When you think of Dan Brown novels, you probably think of convoluted plot lines, people not being who they appear to be, descriptions of art and artifacts and a dramatic reveal towards the end. Inferno follows that tradition as another Robert Langdon novel hits the shelves. Not cheap at £20 for the rrp for the hardback, I managed to get it for £10 in W. H. Smith with a further £5 off because I bought other novels that day or I would have waited until the paperback came out.
Disappointingly, the Kindle version wasn’t much cheaper and when you consider how much each version costs to produce and that you will pass on a book to someone else when you’ve finished but you will not pass on a Kindle version this is an argument against buying blockbusters in Kindle format.
Inferno begins with a traumatised Langdon in Florence who has no memory of leaving the US and as he has a head wound and kept repeating “Very sorry” before a medical procedure thinks he must have done something wrong before being attacked. The novel takes us by way of the Uffizi, Palazzo Vecchio and lagoons at breakneck speed on the hunt for clues about what had brought Robert to Florence in the first place. Throw in unidentified soldiers, embassies who seem to be working against him, female assassins, talk of plague and a now dead genius who had access to unlimited funds to realise his warped dreams and you have a plot driven narrative which will probably keep you turning page after page.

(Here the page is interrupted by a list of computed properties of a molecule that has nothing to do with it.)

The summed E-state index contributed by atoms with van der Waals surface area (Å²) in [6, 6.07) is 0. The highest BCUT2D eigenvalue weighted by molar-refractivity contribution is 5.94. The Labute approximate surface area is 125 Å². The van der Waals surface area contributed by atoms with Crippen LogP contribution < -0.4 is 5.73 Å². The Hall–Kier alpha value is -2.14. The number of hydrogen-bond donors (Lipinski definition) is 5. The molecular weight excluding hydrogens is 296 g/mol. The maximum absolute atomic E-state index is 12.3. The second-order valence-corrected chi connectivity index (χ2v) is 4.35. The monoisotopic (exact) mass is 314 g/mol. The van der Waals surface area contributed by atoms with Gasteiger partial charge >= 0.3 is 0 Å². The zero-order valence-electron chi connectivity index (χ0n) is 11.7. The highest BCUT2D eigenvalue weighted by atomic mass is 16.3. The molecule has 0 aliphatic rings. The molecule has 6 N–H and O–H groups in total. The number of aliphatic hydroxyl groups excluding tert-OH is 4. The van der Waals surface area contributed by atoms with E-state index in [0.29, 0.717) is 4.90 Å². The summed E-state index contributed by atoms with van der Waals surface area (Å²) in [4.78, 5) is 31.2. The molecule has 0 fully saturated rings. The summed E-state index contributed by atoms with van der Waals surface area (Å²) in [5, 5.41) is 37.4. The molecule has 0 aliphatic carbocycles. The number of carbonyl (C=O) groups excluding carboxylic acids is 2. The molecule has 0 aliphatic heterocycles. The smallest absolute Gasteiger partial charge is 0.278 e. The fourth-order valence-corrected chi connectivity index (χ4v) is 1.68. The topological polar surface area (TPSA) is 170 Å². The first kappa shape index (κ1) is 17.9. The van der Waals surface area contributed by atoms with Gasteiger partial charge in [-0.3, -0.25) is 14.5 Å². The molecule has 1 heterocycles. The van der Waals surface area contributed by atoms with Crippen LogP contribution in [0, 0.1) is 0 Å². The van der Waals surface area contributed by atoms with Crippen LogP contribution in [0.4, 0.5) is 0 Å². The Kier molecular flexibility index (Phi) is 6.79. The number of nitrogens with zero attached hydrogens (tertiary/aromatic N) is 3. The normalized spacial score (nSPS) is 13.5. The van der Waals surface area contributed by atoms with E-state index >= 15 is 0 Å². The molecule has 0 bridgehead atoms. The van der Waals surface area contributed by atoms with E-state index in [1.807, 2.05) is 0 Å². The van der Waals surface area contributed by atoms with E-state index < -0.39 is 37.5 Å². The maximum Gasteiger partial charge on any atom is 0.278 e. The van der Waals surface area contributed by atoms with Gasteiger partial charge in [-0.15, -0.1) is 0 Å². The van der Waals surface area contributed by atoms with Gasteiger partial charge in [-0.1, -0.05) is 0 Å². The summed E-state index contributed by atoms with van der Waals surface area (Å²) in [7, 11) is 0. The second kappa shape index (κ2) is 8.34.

Having been to several of the locations mentioned in the novel I found it entertaining and a good summer read but someone else mentioned that they found it very confusing and they had put it down part way through.
My main criticism is that it is a bit preachy but I’m sure Dan Brown would argue that the topic itself is one that is now too important to continue to overlook.
This Wiki link gives away the whole plot so don’t click it unless you wish to avoid reading the novel for your own enjoyment.